نامه دکتر لنیون
- زمان مطالعه 12 دقیقه
- سطح خیلی سخت
دانلود اپلیکیشن «زیبوک»
این فصل را میتوانید به بهترین شکل و با امکانات عالی در اپلیکیشن «زیبوک» بخوانید
متن انگلیسی فصل
Doctor Lanyon’s letter
Dear Utterson, Four days ago, on the 9th of January, I received a letter by the evening post. It was in the handwriting of my old friend Henry Jekyll. I was rather surprised, as we were not in the habit of writing to each other, and I had had dinner with him the night before. When I came to read the letter, I was even more surprised. The letter said: Dear Lanyon, You are one of my oldest friends. Although we have sometimes disagreed on scientific matters, I have always remained your friend. I would do anything for you, Lanyon - please will you do something for me now?
Please, old friend, come to my house at once with this letter in your hand. Poole, my servant, has his orders. He will be here with a locksmith^ Break the lock of my study door, and then you must go in there alone. Open the glass- fronted cupboard on the left-hand side and look on the fourth shelf fro m the top. Ori it you w ill find some packets of chemical powders, a small bottle and a book. Please take everything back to your house.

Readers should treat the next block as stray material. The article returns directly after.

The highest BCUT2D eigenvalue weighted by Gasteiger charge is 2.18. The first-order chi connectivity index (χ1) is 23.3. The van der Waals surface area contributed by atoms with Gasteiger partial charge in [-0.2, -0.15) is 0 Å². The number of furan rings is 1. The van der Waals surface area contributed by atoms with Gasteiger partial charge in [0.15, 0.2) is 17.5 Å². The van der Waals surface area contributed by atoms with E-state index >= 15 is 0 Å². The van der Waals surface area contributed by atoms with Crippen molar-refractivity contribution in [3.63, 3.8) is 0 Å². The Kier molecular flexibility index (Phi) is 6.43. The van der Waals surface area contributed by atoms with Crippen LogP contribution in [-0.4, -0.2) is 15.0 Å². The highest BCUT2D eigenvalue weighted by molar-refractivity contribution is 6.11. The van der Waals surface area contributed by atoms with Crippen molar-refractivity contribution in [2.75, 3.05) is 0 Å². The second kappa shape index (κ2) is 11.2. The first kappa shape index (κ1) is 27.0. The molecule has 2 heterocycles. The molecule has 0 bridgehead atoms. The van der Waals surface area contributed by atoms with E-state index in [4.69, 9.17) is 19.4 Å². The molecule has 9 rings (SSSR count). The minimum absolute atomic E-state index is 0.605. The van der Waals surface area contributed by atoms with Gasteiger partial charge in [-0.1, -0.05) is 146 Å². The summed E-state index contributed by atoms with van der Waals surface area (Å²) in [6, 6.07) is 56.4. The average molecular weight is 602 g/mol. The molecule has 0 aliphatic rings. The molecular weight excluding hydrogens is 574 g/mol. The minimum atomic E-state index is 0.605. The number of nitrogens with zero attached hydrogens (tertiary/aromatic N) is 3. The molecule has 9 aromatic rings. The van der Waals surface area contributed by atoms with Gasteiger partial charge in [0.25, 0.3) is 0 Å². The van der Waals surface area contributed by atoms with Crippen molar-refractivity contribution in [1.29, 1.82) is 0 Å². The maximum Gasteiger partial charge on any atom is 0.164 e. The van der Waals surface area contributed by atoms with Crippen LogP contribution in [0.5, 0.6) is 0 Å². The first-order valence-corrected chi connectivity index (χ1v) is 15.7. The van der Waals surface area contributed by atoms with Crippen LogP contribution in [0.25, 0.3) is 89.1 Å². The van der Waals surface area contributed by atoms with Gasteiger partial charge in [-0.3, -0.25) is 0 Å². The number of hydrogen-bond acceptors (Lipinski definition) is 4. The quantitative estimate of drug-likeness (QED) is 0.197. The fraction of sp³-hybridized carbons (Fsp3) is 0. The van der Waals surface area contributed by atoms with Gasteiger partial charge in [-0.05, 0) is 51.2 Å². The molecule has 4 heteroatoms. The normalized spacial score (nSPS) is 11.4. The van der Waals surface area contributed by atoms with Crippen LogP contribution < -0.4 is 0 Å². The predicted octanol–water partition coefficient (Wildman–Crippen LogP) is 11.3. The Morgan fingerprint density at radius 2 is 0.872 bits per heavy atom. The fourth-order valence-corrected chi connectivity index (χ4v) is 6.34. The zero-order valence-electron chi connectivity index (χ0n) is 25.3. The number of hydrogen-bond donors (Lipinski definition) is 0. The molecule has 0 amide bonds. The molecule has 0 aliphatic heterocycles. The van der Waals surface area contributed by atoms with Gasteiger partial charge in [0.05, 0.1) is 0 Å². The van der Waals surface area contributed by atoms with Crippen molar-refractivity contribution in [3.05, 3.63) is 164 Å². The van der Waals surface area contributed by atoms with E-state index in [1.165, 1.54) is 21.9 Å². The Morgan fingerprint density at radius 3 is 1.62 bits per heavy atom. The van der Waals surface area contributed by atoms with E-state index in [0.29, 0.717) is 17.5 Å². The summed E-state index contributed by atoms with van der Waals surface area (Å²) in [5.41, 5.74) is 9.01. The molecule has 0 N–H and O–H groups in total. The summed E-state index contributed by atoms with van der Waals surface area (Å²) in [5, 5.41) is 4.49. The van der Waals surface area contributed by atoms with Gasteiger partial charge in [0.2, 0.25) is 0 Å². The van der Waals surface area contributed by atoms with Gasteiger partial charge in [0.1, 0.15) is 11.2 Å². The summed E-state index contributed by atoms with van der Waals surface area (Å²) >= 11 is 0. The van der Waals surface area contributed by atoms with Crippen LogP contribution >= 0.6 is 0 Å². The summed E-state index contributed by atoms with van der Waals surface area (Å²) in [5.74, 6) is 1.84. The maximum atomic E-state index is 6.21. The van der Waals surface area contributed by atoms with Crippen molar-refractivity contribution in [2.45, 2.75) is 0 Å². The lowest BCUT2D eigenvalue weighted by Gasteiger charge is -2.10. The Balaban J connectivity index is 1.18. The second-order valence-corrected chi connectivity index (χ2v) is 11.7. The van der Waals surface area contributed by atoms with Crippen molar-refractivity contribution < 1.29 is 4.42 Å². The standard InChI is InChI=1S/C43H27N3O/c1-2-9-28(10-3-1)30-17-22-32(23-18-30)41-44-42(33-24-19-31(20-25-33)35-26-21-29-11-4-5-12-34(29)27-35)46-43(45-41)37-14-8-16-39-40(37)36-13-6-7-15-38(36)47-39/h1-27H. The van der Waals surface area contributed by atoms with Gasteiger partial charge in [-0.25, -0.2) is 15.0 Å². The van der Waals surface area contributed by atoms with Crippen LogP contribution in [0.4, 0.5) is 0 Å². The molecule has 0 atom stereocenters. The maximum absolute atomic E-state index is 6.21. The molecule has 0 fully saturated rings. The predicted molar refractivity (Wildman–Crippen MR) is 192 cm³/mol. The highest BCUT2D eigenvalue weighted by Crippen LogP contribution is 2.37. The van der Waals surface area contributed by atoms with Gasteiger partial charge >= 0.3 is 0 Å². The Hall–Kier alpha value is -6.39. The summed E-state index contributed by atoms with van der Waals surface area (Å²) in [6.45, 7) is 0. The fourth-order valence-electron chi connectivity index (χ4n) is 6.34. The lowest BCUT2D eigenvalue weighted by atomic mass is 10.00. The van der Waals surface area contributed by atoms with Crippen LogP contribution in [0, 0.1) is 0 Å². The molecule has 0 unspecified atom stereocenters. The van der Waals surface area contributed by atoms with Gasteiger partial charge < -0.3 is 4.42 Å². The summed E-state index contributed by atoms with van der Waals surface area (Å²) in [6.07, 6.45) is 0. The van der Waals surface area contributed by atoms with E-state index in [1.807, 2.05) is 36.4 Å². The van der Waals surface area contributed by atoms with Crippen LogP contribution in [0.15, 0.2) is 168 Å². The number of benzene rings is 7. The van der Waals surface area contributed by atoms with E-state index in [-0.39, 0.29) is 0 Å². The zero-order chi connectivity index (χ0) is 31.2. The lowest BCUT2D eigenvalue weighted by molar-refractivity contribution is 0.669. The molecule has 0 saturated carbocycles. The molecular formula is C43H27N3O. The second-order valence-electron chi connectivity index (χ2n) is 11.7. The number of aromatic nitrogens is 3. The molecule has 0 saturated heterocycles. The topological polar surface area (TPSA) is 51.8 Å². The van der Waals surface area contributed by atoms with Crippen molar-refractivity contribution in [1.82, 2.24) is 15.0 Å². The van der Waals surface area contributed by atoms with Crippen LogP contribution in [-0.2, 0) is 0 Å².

If you leave as soon as you receive this letter, you should be back home before midnight. At that time you will receive a visit from a man. Please give him the bottle, the powders and the book, and I shall always be grateful to you.
Do not fail me, Lanyon. Believe me, my life and my peace of mind depend on you. I am in fearful danger and ; I only you can save me.
Your friend, Henry Jekyll
After reading this letter, I was sure that Doctor Jekyll was mad. But a friend is a friend, and so I went at once to his house. Jekyll’s servant had received by the same post a letter similar to mine, and he was waiting for me with the locksmith. Together we went through the old laboratory and climbed the stairs to the doctor’s private study. The door was very strong, with an excellent lock, but the locksmith knew his job. Soon the door stood open and I entered the study. I opened the cupboard and found the shelf. Sure enough, the powders, the bottle and the book were there, and I took them home with me.
At home I looked at everything more carefully. There were several packets of white powder and a bottle of red, strong-smelling liquid. The book contained nothing except a list of dates, going back several years. The last date was nearly a year ago. Here and there the doctor had added a few words.
The word ‘double ‘ appeared very early in the list, followed by the w ord ‘Failed!!’. ‘Double’ appeared in the list several more times . .. What was Jekyll doing? The book looked like a list of unsuccessful experiments. How could I, by taking these things to my house, save my friend’s life and peace of mind? And what was the reason for this midnight visitor?
I put m y old gun in my pocket, then I put everything in a box for my midnight visitor to collect.
At midnight exactly there was a knock on my door. A short man was standing in the shadows. ‘Are you from Doctor Jekyll?’ I asked. He bent his head.